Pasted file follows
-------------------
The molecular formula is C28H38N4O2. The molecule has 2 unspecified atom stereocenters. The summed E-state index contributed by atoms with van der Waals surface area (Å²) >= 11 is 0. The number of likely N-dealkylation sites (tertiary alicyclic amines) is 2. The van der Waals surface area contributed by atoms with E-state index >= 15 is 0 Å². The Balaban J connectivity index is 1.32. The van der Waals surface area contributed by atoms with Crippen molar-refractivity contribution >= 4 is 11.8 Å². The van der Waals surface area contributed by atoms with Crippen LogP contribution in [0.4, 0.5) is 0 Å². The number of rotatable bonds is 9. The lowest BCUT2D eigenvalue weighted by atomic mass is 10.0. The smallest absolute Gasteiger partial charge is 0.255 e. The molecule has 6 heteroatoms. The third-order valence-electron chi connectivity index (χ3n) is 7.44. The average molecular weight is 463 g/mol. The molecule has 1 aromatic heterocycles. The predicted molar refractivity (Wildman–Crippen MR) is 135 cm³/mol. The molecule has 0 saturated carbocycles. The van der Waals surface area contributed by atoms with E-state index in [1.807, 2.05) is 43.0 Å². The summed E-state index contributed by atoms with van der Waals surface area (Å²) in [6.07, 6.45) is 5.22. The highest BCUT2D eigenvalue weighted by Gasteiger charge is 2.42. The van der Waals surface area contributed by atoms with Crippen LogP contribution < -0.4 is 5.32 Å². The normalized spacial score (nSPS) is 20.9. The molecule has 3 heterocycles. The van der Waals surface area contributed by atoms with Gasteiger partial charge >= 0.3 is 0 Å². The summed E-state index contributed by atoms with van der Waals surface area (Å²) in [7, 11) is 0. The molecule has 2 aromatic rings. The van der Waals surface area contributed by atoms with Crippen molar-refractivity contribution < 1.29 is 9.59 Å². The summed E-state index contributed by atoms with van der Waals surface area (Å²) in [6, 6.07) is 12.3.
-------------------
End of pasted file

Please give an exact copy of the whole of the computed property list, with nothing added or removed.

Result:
The molecular formula is C28H38N4O2. The molecule has 2 unspecified atom stereocenters. The summed E-state index contributed by atoms with van der Waals surface area (Å²) >= 11 is 0. The number of likely N-dealkylation sites (tertiary alicyclic amines) is 2. The van der Waals surface area contributed by atoms with E-state index >= 15 is 0 Å². The Balaban J connectivity index is 1.32. The van der Waals surface area contributed by atoms with Crippen molar-refractivity contribution >= 4 is 11.8 Å². The van der Waals surface area contributed by atoms with Crippen LogP contribution in [0.4, 0.5) is 0 Å². The number of rotatable bonds is 9. The lowest BCUT2D eigenvalue weighted by atomic mass is 10.0. The smallest absolute Gasteiger partial charge is 0.255 e. The molecule has 6 heteroatoms. The third-order valence-electron chi connectivity index (χ3n) is 7.44. The average molecular weight is 463 g/mol. The molecule has 1 aromatic heterocycles. The predicted molar refractivity (Wildman–Crippen MR) is 135 cm³/mol. The molecule has 0 saturated carbocycles. The van der Waals surface area contributed by atoms with E-state index in [1.807, 2.05) is 43.0 Å². The summed E-state index contributed by atoms with van der Waals surface area (Å²) in [6.07, 6.45) is 5.22. The highest BCUT2D eigenvalue weighted by Gasteiger charge is 2.42. The van der Waals surface area contributed by atoms with Crippen LogP contribution < -0.4 is 5.32 Å². The normalized spacial score (nSPS) is 20.9. The molecule has 3 heterocycles. The van der Waals surface area contributed by atoms with Gasteiger partial charge >= 0.3 is 0 Å². The summed E-state index contributed by atoms with van der Waals surface area (Å²) in [7, 11) is 0. The molecule has 2 aromatic rings. The van der Waals surface area contributed by atoms with Crippen molar-refractivity contribution < 1.29 is 9.59 Å². The summed E-state index contributed by atoms with van der Waals surface area (Å²) in [6, 6.07) is 12.3.